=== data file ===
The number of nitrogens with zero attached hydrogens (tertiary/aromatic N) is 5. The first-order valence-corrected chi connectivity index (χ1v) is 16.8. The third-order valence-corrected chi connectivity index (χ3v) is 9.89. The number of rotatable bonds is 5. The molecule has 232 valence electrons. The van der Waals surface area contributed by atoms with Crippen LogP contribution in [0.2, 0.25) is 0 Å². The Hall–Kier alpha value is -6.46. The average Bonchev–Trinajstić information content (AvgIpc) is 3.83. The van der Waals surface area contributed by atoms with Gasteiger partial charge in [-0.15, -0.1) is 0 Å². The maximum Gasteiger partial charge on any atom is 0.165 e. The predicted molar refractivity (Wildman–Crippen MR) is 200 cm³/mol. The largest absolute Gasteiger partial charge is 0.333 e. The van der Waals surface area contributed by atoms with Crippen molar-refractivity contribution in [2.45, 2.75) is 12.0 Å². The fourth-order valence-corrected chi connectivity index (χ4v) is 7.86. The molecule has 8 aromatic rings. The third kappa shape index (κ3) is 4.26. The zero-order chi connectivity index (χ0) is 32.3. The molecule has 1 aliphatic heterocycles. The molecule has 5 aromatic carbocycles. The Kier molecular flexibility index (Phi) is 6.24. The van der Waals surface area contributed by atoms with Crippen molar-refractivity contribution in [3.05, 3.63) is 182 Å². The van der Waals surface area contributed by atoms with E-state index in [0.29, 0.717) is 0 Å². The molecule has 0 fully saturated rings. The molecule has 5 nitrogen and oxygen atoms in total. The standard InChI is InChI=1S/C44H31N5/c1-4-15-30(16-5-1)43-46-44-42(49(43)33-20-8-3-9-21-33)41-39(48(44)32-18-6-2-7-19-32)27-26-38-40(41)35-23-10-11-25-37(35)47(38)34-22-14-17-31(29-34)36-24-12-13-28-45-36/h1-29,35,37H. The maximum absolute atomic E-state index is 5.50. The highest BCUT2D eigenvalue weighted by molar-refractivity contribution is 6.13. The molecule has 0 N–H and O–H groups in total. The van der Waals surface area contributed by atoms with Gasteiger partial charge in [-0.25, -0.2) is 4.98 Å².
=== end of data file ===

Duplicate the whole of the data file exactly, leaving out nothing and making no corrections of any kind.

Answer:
The number of nitrogens with zero attached hydrogens (tertiary/aromatic N) is 5. The first-order valence-corrected chi connectivity index (χ1v) is 16.8. The third-order valence-corrected chi connectivity index (χ3v) is 9.89. The number of rotatable bonds is 5. The molecule has 232 valence electrons. The van der Waals surface area contributed by atoms with Crippen LogP contribution in [0.2, 0.25) is 0 Å². The Hall–Kier alpha value is -6.46. The average Bonchev–Trinajstić information content (AvgIpc) is 3.83. The van der Waals surface area contributed by atoms with Gasteiger partial charge in [-0.15, -0.1) is 0 Å². The maximum Gasteiger partial charge on any atom is 0.165 e. The predicted molar refractivity (Wildman–Crippen MR) is 200 cm³/mol. The largest absolute Gasteiger partial charge is 0.333 e. The van der Waals surface area contributed by atoms with Crippen molar-refractivity contribution in [2.45, 2.75) is 12.0 Å². The fourth-order valence-corrected chi connectivity index (χ4v) is 7.86. The molecule has 8 aromatic rings. The third kappa shape index (κ3) is 4.26. The zero-order chi connectivity index (χ0) is 32.3. The molecule has 1 aliphatic heterocycles. The molecule has 5 aromatic carbocycles. The Kier molecular flexibility index (Phi) is 6.24. The van der Waals surface area contributed by atoms with Crippen molar-refractivity contribution in [3.05, 3.63) is 182 Å². The van der Waals surface area contributed by atoms with E-state index in [0.29, 0.717) is 0 Å². The molecule has 0 fully saturated rings. The molecule has 5 nitrogen and oxygen atoms in total. The standard InChI is InChI=1S/C44H31N5/c1-4-15-30(16-5-1)43-46-44-42(49(43)33-20-8-3-9-21-33)41-39(48(44)32-18-6-2-7-19-32)27-26-38-40(41)35-23-10-11-25-37(35)47(38)34-22-14-17-31(29-34)36-24-12-13-28-45-36/h1-29,35,37H. The maximum absolute atomic E-state index is 5.50. The highest BCUT2D eigenvalue weighted by molar-refractivity contribution is 6.13. The molecule has 0 N–H and O–H groups in total. The van der Waals surface area contributed by atoms with Gasteiger partial charge in [-0.25, -0.2) is 4.98 Å².